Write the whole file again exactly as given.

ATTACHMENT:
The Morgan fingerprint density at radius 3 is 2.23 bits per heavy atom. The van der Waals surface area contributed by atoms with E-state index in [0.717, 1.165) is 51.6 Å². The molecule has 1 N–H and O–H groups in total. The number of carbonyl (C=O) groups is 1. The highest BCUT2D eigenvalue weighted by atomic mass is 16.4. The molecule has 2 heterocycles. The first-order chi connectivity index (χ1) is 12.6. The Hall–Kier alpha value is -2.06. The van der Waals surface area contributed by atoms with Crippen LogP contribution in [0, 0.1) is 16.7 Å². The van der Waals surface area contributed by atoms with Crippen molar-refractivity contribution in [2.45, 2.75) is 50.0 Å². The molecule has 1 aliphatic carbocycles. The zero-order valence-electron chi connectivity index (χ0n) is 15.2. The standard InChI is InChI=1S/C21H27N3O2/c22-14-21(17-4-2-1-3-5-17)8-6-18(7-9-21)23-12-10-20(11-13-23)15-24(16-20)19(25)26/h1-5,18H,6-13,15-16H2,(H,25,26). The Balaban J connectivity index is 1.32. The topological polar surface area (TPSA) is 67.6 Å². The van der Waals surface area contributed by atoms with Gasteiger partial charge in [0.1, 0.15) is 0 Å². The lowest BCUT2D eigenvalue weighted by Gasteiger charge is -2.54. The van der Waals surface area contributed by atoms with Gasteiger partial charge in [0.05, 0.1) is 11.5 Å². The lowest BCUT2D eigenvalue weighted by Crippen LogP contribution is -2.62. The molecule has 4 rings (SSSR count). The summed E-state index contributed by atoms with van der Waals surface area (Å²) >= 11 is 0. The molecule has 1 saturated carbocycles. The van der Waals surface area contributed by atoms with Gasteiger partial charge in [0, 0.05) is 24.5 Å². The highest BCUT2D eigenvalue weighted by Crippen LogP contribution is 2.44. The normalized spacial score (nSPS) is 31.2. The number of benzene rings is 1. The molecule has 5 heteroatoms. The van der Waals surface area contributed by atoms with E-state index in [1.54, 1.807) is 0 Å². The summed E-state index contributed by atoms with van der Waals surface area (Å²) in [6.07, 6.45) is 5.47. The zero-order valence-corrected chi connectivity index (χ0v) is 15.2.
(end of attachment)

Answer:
The Morgan fingerprint density at radius 3 is 2.23 bits per heavy atom. The van der Waals surface area contributed by atoms with E-state index in [0.717, 1.165) is 51.6 Å². The molecule has 1 N–H and O–H groups in total. The number of carbonyl (C=O) groups is 1. The highest BCUT2D eigenvalue weighted by atomic mass is 16.4. The molecule has 2 heterocycles. The first-order chi connectivity index (χ1) is 12.6. The Hall–Kier alpha value is -2.06. The van der Waals surface area contributed by atoms with Crippen LogP contribution in [0, 0.1) is 16.7 Å². The van der Waals surface area contributed by atoms with Crippen molar-refractivity contribution in [2.45, 2.75) is 50.0 Å². The molecule has 1 aliphatic carbocycles. The zero-order valence-electron chi connectivity index (χ0n) is 15.2. The standard InChI is InChI=1S/C21H27N3O2/c22-14-21(17-4-2-1-3-5-17)8-6-18(7-9-21)23-12-10-20(11-13-23)15-24(16-20)19(25)26/h1-5,18H,6-13,15-16H2,(H,25,26). The Balaban J connectivity index is 1.32. The topological polar surface area (TPSA) is 67.6 Å². The van der Waals surface area contributed by atoms with Gasteiger partial charge in [0.1, 0.15) is 0 Å². The lowest BCUT2D eigenvalue weighted by Gasteiger charge is -2.54. The van der Waals surface area contributed by atoms with Gasteiger partial charge in [0.05, 0.1) is 11.5 Å². The lowest BCUT2D eigenvalue weighted by Crippen LogP contribution is -2.62. The molecule has 4 rings (SSSR count). The summed E-state index contributed by atoms with van der Waals surface area (Å²) >= 11 is 0. The molecule has 1 saturated carbocycles. The van der Waals surface area contributed by atoms with Gasteiger partial charge in [0, 0.05) is 24.5 Å². The highest BCUT2D eigenvalue weighted by Crippen LogP contribution is 2.44. The normalized spacial score (nSPS) is 31.2. The number of benzene rings is 1. The molecule has 5 heteroatoms. The van der Waals surface area contributed by atoms with E-state index in [1.54, 1.807) is 0 Å². The summed E-state index contributed by atoms with van der Waals surface area (Å²) in [6.07, 6.45) is 5.47. The zero-order valence-corrected chi connectivity index (χ0v) is 15.2.